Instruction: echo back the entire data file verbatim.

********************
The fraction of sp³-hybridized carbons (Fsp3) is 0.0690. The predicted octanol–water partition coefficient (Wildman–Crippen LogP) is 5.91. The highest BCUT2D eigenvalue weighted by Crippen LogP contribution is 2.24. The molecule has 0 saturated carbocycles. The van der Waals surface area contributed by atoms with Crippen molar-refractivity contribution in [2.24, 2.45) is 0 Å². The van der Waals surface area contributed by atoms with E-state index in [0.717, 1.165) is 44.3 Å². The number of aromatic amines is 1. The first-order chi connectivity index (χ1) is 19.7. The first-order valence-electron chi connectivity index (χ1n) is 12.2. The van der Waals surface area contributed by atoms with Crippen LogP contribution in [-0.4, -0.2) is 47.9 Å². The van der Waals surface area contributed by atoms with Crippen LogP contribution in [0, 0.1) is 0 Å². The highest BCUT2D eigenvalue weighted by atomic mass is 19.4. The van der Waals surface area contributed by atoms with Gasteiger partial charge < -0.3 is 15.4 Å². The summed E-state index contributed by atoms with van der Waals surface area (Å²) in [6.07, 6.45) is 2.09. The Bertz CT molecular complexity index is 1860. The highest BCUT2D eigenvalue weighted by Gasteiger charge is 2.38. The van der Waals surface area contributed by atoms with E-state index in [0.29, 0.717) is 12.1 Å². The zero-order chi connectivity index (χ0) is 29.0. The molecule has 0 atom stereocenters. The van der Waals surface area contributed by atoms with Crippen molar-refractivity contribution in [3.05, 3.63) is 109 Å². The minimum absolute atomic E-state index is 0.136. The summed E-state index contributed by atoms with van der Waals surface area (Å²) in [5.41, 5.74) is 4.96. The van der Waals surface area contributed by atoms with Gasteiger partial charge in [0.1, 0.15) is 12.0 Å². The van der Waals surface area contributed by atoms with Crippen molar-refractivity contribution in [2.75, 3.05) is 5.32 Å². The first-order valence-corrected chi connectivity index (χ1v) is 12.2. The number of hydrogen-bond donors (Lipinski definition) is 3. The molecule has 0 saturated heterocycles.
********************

The fraction of sp³-hybridized carbons (Fsp3) is 0.0690. The predicted octanol–water partition coefficient (Wildman–Crippen LogP) is 5.91. The highest BCUT2D eigenvalue weighted by Crippen LogP contribution is 2.24. The molecule has 0 saturated carbocycles. The van der Waals surface area contributed by atoms with Crippen molar-refractivity contribution in [2.24, 2.45) is 0 Å². The van der Waals surface area contributed by atoms with E-state index in [0.717, 1.165) is 44.3 Å². The number of aromatic amines is 1. The first-order chi connectivity index (χ1) is 19.7. The first-order valence-electron chi connectivity index (χ1n) is 12.2. The van der Waals surface area contributed by atoms with Crippen LogP contribution in [-0.4, -0.2) is 47.9 Å². The van der Waals surface area contributed by atoms with Crippen LogP contribution in [0, 0.1) is 0 Å². The highest BCUT2D eigenvalue weighted by atomic mass is 19.4. The van der Waals surface area contributed by atoms with Gasteiger partial charge < -0.3 is 15.4 Å². The summed E-state index contributed by atoms with van der Waals surface area (Å²) in [6.07, 6.45) is 2.09. The Bertz CT molecular complexity index is 1860. The highest BCUT2D eigenvalue weighted by Gasteiger charge is 2.38. The van der Waals surface area contributed by atoms with E-state index in [0.29, 0.717) is 12.1 Å². The zero-order chi connectivity index (χ0) is 29.0. The molecule has 0 atom stereocenters. The van der Waals surface area contributed by atoms with Crippen molar-refractivity contribution in [3.05, 3.63) is 109 Å². The minimum absolute atomic E-state index is 0.136. The summed E-state index contributed by atoms with van der Waals surface area (Å²) in [5.41, 5.74) is 4.96. The van der Waals surface area contributed by atoms with Gasteiger partial charge in [0.1, 0.15) is 12.0 Å². The van der Waals surface area contributed by atoms with Crippen molar-refractivity contribution in [2.75, 3.05) is 5.32 Å². The first-order valence-corrected chi connectivity index (χ1v) is 12.2. The number of hydrogen-bond donors (Lipinski definition) is 3. The molecule has 0 saturated heterocycles.